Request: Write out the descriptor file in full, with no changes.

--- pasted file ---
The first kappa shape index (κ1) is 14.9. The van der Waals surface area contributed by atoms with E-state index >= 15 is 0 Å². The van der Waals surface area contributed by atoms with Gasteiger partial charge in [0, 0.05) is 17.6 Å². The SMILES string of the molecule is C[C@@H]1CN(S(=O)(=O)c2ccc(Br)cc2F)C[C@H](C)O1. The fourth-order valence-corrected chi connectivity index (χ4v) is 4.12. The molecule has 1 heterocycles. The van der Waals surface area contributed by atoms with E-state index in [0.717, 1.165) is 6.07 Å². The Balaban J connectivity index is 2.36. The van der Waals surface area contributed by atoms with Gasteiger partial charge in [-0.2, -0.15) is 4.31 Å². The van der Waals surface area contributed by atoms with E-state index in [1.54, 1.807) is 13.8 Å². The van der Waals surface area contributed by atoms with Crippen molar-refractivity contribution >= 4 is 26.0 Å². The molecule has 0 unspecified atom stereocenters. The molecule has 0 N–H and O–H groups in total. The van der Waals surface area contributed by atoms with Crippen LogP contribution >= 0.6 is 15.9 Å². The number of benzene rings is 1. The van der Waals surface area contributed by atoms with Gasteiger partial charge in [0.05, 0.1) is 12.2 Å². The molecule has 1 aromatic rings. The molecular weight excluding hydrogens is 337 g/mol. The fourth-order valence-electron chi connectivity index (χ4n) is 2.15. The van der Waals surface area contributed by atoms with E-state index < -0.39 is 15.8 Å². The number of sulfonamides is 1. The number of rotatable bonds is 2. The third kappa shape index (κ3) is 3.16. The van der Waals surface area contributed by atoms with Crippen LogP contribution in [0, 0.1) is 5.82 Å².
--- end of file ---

The first kappa shape index (κ1) is 14.9. The van der Waals surface area contributed by atoms with E-state index >= 15 is 0 Å². The van der Waals surface area contributed by atoms with Gasteiger partial charge in [0, 0.05) is 17.6 Å². The SMILES string of the molecule is C[C@@H]1CN(S(=O)(=O)c2ccc(Br)cc2F)C[C@H](C)O1. The fourth-order valence-corrected chi connectivity index (χ4v) is 4.12. The molecule has 1 heterocycles. The van der Waals surface area contributed by atoms with E-state index in [0.717, 1.165) is 6.07 Å². The Balaban J connectivity index is 2.36. The van der Waals surface area contributed by atoms with Gasteiger partial charge in [-0.2, -0.15) is 4.31 Å². The van der Waals surface area contributed by atoms with E-state index in [1.54, 1.807) is 13.8 Å². The van der Waals surface area contributed by atoms with Crippen molar-refractivity contribution >= 4 is 26.0 Å². The molecule has 0 unspecified atom stereocenters. The molecule has 0 N–H and O–H groups in total. The van der Waals surface area contributed by atoms with Crippen LogP contribution >= 0.6 is 15.9 Å². The number of benzene rings is 1. The van der Waals surface area contributed by atoms with Gasteiger partial charge in [0.05, 0.1) is 12.2 Å². The molecule has 1 aromatic rings. The molecular weight excluding hydrogens is 337 g/mol. The fourth-order valence-electron chi connectivity index (χ4n) is 2.15. The van der Waals surface area contributed by atoms with E-state index < -0.39 is 15.8 Å². The number of sulfonamides is 1. The number of rotatable bonds is 2. The third kappa shape index (κ3) is 3.16. The van der Waals surface area contributed by atoms with Crippen LogP contribution in [0, 0.1) is 5.82 Å².